Worse still, each time Bush appears in front of the intrepid watchdogs of our Fourth Estate, the game seems to contain a little less of the salty flavor of Chiefs v. Raiders and a little more of the bland, artificial tang of Enforcers v. Rage (of the now-defunct Xtreme Football League, for the non-junkies in the audience.) Maybe Bush is a Tommy Maddox, just waiting for his chance to prove his true greatness, but somehow when I watch the man I can't help thinking we're saddled with President He Hate Me. Regardless, we'll never know unless he one day takes his act to the big stage, but if you're counting on that you should get a little coverage by tossing a couple hundred bucks on the Houston Texans to win it all, at 250-1. Bush will be run out of town like a SARS-infected coy dog before he'll ever hold a real press conference, one that isn't scripted right down to who wins the opening coin toss.

Of course, it's possible that George likes scrutiny only when it's directed at others, which would explain his infatuation with the national sport, which he has never played (though he was a cheerleader at Yale.) However, Bush is no bigger on being the subject of scrutiny than he is on being its object. Bush now admits he didn't bother to read a 90-page intelligence report on Iraq during the run-up to war - which report, we have now learned, might have saved Bush from being bullied into war by an unnamed TV network - and he isn't pissed that his National Security Advisor didn't read it either. He blacked out significant portions of the 9-11 commission's report on the grounds that releasing the data would compromise National Security, apparently believing that the best way to keep America safe is to make sure that no one has any idea what the hell is going on. At least you can't fault his consistency.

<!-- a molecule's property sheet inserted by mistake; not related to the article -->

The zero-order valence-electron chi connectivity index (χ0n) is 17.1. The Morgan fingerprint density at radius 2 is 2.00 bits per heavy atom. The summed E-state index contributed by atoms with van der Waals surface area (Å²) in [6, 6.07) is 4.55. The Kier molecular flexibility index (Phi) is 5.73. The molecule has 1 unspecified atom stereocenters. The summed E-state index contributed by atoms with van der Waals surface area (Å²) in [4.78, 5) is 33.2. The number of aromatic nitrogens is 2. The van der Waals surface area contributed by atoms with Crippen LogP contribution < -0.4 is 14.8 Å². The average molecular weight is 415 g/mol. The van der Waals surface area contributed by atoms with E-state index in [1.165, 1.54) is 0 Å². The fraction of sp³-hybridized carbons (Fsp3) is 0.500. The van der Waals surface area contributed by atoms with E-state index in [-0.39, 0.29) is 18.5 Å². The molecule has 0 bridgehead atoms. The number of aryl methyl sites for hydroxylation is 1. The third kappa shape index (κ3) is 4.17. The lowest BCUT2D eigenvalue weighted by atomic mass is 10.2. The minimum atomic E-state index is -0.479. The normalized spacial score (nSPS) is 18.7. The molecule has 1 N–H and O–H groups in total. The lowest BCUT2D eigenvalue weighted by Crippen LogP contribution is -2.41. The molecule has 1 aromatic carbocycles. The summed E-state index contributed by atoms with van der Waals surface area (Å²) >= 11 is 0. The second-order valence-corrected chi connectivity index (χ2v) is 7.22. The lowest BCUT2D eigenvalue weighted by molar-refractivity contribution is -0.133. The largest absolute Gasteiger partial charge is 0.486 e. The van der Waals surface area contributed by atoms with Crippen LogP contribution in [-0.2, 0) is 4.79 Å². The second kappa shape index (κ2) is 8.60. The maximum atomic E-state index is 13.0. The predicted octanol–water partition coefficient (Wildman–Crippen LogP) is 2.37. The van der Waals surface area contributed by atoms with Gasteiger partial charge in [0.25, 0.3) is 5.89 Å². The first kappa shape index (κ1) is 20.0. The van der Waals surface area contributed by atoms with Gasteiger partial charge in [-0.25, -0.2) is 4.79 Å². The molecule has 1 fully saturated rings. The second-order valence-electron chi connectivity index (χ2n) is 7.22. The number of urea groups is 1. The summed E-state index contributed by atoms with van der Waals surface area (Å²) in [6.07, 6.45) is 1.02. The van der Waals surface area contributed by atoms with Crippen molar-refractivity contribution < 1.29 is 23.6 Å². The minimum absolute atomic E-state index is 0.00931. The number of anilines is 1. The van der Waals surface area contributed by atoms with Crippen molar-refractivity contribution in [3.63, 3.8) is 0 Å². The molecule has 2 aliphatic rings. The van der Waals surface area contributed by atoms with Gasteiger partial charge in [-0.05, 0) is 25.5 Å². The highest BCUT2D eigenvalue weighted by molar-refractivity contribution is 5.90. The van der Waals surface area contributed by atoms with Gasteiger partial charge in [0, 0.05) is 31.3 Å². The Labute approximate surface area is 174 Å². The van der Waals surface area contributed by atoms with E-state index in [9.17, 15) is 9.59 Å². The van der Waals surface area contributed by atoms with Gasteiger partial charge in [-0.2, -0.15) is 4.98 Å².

Indeed, it is interesting to note that for Bush, football season, which runs from the beginning of August to the end of January, has generally been characterized by a marked lack of scrutiny either of him or by him. After spending the 2001 preseason kicking around the ranch in Crawford, Bush hit the trifecta and saw a gruesome terrorist attack and its depressing aftermath absolve him of all responsibility for anything except making stirring speeches about kicking ass. Karl Rove even found a way to use Sunday afternoon to sell the war in Afghanistan bombing began right around kickoff time during Week Five. I remember a fellow Cleveland fan remarking approvingly, and without irony, that the timing was a great way to make sure the bombing campaign pulled killer ratings.

That second honeymoon lasted well into the offseason, but by the time most teams had their 2002 draft picks in pads, it was time for another distraction. Bush and Cheney turned a bright but historically fuzzy spotlight on the crimes of Saddam Hussein, and the President stretched the wrangling over the war all the way to the 2003 draft before he finally let slip the Dawgs. During that time, George couldn't be troubled to scrutinize anything more complicated than the Sunday TV schedule, as evidenced by the reams of key intelligence data of which he and his entire administration were apparently unaware.

Now here we are again, at the beginning of another August, anxiously awaiting the return of the shiny colored hats that keep our favorite players' brains inside our favorite players' heads. This time, though, the Bush clan seems to be at something of a loss as to how to make sure the national desire for keen observation and merciless examination remains confined to stadiums and Superdomes where it belongs. Though the Democrats are avoiding the gay marriage debate like the plague (unnecessarily, as I argued in a previous column) the War on Well-Dressed Men does not have quite the same raw power as the War on Terror.

With U.S. troops already committed to all the invasions and pacifications they can handle, the cupboard is looking a bit bare for Bush's handlers, who are sweating a as the USS Dubya floats into port for one last tune-up before the 2004 Presidential race begins in earnest. Without another grand distraction to occupy the nation's political longshoremen, the administration faces its worst nightmare.

President Bush is about to be hoisted on the gridiron, and this time, the whole world is watching.

Printer-friendly version
Tell a friend about this article Tell a friend about this article
Discuss this article
Democratic Underground Homepage